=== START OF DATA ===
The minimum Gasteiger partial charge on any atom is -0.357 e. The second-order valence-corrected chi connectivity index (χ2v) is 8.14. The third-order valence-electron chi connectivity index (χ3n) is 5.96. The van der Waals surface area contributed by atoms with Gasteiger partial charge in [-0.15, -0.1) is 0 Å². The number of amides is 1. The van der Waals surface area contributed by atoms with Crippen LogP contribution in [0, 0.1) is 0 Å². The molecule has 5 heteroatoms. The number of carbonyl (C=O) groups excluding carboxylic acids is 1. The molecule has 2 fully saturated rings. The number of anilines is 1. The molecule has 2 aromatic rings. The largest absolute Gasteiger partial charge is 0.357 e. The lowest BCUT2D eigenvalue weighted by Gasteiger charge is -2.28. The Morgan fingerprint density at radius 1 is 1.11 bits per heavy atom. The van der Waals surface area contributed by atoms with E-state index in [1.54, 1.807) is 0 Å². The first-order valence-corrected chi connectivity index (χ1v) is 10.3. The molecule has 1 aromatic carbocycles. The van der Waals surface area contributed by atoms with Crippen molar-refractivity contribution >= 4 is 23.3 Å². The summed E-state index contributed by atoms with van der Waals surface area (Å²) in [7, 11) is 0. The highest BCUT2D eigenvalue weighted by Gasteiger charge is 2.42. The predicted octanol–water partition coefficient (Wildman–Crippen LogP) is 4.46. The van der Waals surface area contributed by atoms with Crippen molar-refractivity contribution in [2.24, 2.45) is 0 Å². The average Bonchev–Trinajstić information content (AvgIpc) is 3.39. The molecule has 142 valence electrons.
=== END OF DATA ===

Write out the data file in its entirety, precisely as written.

The minimum Gasteiger partial charge on any atom is -0.357 e. The second-order valence-corrected chi connectivity index (χ2v) is 8.14. The third-order valence-electron chi connectivity index (χ3n) is 5.96. The van der Waals surface area contributed by atoms with Gasteiger partial charge in [-0.15, -0.1) is 0 Å². The number of amides is 1. The van der Waals surface area contributed by atoms with Crippen LogP contribution in [0, 0.1) is 0 Å². The molecule has 5 heteroatoms. The number of carbonyl (C=O) groups excluding carboxylic acids is 1. The molecule has 2 fully saturated rings. The number of anilines is 1. The molecule has 2 aromatic rings. The largest absolute Gasteiger partial charge is 0.357 e. The lowest BCUT2D eigenvalue weighted by Gasteiger charge is -2.28. The Morgan fingerprint density at radius 1 is 1.11 bits per heavy atom. The van der Waals surface area contributed by atoms with E-state index in [1.54, 1.807) is 0 Å². The first-order valence-corrected chi connectivity index (χ1v) is 10.3. The molecule has 1 aromatic carbocycles. The van der Waals surface area contributed by atoms with Crippen molar-refractivity contribution >= 4 is 23.3 Å². The summed E-state index contributed by atoms with van der Waals surface area (Å²) in [7, 11) is 0. The highest BCUT2D eigenvalue weighted by Gasteiger charge is 2.42. The predicted octanol–water partition coefficient (Wildman–Crippen LogP) is 4.46. The van der Waals surface area contributed by atoms with Crippen molar-refractivity contribution in [2.24, 2.45) is 0 Å². The average Bonchev–Trinajstić information content (AvgIpc) is 3.39. The molecule has 142 valence electrons.